Two years after disassociating himself from remarks made in the the French Press in which Ettore Bugatti is alleged to have described the dominant Bentleys of the day as the “fastest lorries in the world” Bugatti made his first official attempt at the Le Mans 24 Hours in 1931.
The three supercharged 5 litre / 302 cui straight eight powered Type 50S models however proved unreliable and up until 1936 when today’s featured Type 57G was built the marques best result on the worlds fastest roundabout was a sixth place recorded by the privateers Jean Sébilleau and Georges Delaroche aboard there 1.5 litre / 91.5 cui Type 40 in 1932.
For 1936 Bugatti are believed to have taken four low slung Type 57S chassis fitted with Type 59 (Grand Prix car) wheels and brakes, unsupercharged 3.3 litre 24 valve straight eight motors and built aerodynamic bodies for them that did away with the prevalent cycle wings / fenders giving the whole body a unitary look more familiar to a Land Speed Record vehicle.
During testing at Montlhéry in prior to Le Mans the prototype car is believed to have been damaged. The Le Mans 24 Hours was cancelled because of a General Strike in 1936.
In preparation for their delayed attempt at the Le Mans 24 hours the three remaining cars were all entered into the GP de l’A.C.F run at Circuit Routier de Linas-Montlhéry and then again the Marne Grand Prix run at Reims in June and July 1936.
The owner of today’s featured car neurosurgeon Fred Simeone believes his chassis #57335 won both of them, with Jean-Pierre Wimille and Raymond Sommer sharing the honours driving the #84 at Montlhéry and Jean-Pierre driving the #12 solo at Reims.
This proved a powerful portent of things to come, over the winter of 1936 and 1937 chassis #57355 in particular appear to have gone on a diet.
Only two Type 57Gs were entered into the 24 Hours of Le Mans both entered by Roger Labric a driver and journalist, the #1 for Roger and Pierre Veyron while the lighter #2 chassis #57355 was driven by Jean Pierre and Robert Benoist.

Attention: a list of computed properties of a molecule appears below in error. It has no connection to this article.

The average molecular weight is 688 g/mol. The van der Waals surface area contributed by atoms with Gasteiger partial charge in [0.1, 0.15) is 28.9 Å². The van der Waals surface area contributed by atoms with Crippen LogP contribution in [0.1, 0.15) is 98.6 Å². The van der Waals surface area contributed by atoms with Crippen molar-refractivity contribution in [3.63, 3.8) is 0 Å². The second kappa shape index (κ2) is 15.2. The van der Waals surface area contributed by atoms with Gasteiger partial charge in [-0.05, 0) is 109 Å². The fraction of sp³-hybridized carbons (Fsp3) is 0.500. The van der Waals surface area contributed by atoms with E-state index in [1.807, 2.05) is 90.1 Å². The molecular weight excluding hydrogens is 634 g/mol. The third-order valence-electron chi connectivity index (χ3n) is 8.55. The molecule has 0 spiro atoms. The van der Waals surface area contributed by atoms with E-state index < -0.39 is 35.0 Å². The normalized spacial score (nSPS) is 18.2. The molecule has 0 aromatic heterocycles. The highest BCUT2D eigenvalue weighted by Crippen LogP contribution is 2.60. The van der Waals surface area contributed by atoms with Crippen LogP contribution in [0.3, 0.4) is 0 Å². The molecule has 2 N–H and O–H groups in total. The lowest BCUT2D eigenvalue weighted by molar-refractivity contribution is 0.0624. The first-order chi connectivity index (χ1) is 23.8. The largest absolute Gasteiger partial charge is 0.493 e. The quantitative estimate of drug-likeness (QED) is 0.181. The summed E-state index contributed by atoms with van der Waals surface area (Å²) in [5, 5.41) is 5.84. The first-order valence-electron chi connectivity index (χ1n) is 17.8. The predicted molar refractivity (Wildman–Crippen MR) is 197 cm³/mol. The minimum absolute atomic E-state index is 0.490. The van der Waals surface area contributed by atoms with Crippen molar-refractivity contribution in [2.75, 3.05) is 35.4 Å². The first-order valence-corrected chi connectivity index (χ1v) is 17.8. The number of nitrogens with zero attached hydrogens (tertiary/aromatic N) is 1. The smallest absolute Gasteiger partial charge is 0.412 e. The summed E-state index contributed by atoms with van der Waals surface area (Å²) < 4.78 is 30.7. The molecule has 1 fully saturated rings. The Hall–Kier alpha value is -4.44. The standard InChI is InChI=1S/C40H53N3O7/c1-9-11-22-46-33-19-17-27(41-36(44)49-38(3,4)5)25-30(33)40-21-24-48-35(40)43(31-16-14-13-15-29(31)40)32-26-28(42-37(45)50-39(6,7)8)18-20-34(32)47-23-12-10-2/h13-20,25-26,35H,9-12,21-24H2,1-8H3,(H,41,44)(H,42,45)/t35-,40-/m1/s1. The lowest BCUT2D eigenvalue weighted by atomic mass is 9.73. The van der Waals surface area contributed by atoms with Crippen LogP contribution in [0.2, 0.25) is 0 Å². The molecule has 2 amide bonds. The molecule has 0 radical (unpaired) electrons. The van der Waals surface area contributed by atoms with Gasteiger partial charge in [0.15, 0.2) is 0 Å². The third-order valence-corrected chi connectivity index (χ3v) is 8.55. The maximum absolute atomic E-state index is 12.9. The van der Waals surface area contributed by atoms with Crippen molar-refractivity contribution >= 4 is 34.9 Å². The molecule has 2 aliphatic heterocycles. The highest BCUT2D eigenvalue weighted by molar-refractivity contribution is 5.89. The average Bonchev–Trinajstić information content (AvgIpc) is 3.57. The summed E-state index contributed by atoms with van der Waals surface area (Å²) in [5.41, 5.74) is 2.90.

The #1 entry retired just after half distance while Jean Pierre and Robert went on to win by 7 laps from the 2nd place Delhaye driven by Joseph Paul and Marcel Mongin to score the first of Bugatti’s two overall Le Mans victories.
#57355 is easily distinguished from it’s siblings by the high front wheel vents, unique to the #84, which can easily be seen in this linked black white photo of the three undamaged cars taken at Montlhéry in 1936 and confirms that #57355 won each of the three races into which it was entered.
Today #57355 is the only 57G survivor, though there is at least one copy that was finished earlier this year that appeared at Goodwood. #57355 is normally to be found at the Simeone Foundation Automotive Museum in Philadelphia, Pa. but is seen in these photographs by Geoffrey Horton at The Quail last year.
My thanks to Geoffrey Horton for sharing his photographs. I’d also like to thank The Nostalgia Forum contributors Roger Clark for debunking the “Fastest Lorry Myth” and MT Anorak for his insights into the story of the Bugatti Type 57G cars.
Thanks for joining me on this “High Front Wheel Vent” edition of “Gettin’ A Li’l Psycho On Tyres” I hope you will join me again tomorrow. Don’t forget to come back now !